Monday, December 15, 2008

How Does Utility Vary with Tip $ for Servers?

In lecture last week, I mentioned my suspicions that tipping is an important part or our self-identity, that "I like thinking that I am someone who tips well." I demonstrated the idea with the hypothetical example of the difficulty one would face with the prospect of placing their tip on a different table, leaving the server no financially worse off but thinking you were a jerk (I know I picked this example up from somewhere else on the blogosphere, but where eludes my memory).

A student wrote me today with this:
While I do think that part of the reason people tip is to make ourselves feel good, I think there is something else going on too. If you have ever spent time with waitresses, a lot of their conversations surround tips and tippers. They feel insulted if someone doesn't tip or justify that the person is a bad individual, and they are happy if people leave them a 'big' tip. Anything in the middle is just routine and not newsworthy.

I don't know if these things things cause = amounts of happiness and anger, but if you are trying to reward a waitress by giving them a tip, although the financial outcome of the deal would be the same if you left your tip on another table she was waiting, would she get the same number of 'utils'? Would she get just as much happiness of getting a big tip and no tip vs. two medium sized tips? Would she wonder what she did wrong that you decided not to tip her? If part of your goal of tipping is signaling that she did a good job serving you, than this aspect of your tip would be lost if you left it on another groups' table.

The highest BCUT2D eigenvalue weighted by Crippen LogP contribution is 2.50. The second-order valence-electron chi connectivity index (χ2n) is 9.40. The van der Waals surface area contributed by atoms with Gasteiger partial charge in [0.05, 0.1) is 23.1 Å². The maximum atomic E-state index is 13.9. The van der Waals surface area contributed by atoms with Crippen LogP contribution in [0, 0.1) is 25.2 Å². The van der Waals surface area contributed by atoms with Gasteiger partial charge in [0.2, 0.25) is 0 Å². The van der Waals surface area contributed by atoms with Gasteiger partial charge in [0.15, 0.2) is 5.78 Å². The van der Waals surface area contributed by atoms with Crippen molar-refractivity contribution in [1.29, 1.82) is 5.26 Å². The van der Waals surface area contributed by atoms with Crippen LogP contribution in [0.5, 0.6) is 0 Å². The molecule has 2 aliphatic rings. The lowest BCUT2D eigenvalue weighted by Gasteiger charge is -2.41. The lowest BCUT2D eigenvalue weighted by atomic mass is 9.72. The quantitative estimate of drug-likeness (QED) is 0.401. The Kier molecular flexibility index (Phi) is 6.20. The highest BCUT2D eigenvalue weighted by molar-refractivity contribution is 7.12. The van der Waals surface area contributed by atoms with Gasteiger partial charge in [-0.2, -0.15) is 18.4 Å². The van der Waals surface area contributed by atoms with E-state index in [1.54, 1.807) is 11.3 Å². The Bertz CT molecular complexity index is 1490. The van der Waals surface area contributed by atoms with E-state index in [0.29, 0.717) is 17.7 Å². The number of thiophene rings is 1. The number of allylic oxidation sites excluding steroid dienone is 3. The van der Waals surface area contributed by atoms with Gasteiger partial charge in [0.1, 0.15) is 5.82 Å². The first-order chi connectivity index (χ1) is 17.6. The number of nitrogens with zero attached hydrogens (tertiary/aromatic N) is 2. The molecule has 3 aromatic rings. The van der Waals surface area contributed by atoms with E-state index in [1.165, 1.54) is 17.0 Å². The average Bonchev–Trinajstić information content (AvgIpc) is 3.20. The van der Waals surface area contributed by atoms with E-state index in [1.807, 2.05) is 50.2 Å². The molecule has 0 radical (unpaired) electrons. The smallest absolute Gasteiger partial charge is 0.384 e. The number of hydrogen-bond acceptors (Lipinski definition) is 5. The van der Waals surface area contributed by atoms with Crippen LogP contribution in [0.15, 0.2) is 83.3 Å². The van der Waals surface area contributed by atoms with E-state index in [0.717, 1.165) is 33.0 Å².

Now, my wife has 3 years experience as a server, and she insists that for a regular meal order a tip of $1 or coinage actually creates negative utility (disutility) for servers. "The person wasn't just forgetful, absent-minded, or philosophically opposed to tipping, they just choose to tip little)" is the explanation I am given.

So, lets assume both my student and my wife are correct (pretty good assumption in my experience with these two, and my experience as a Bob Evans Bus Boy). If we normalize a $0 tip to 0 utils for a "regular meal order," then utility as a function of tip looks like the following:

where X > $1.

As signalers, what can we learn from this graph.
  1. Terrible service warrants a small, but not zero, tip. Preferably coins.
  2. Diminishing returns set in quickly and significantly. If we want to signal or "goodness" as human beings to servers, we do not get much bang-for-the-buck over the middle range of x. You can maximize your utility by staying on the lower end of the moderate tip and then use the tip-savings to spend on yourself.
  3. To make an impression, you probably must go significantly above your regular tip, and yes the waitress will praise you when you are gone.

1 comment:

Saurav Roychoudhury said...

Interestingly, the tip culture can partly explain why restaurant food is relatively cheaper in US than in most of 'old Europe'. Bob (Lawson)mentioned that US customers on average tip much more than their European counterparts, so there is this implicit cost in the US restaurant which doesn't get quoted in the menu prices. It might be interesting to see whether the percentage tip varies a lot during recession from say a average or a boom economy.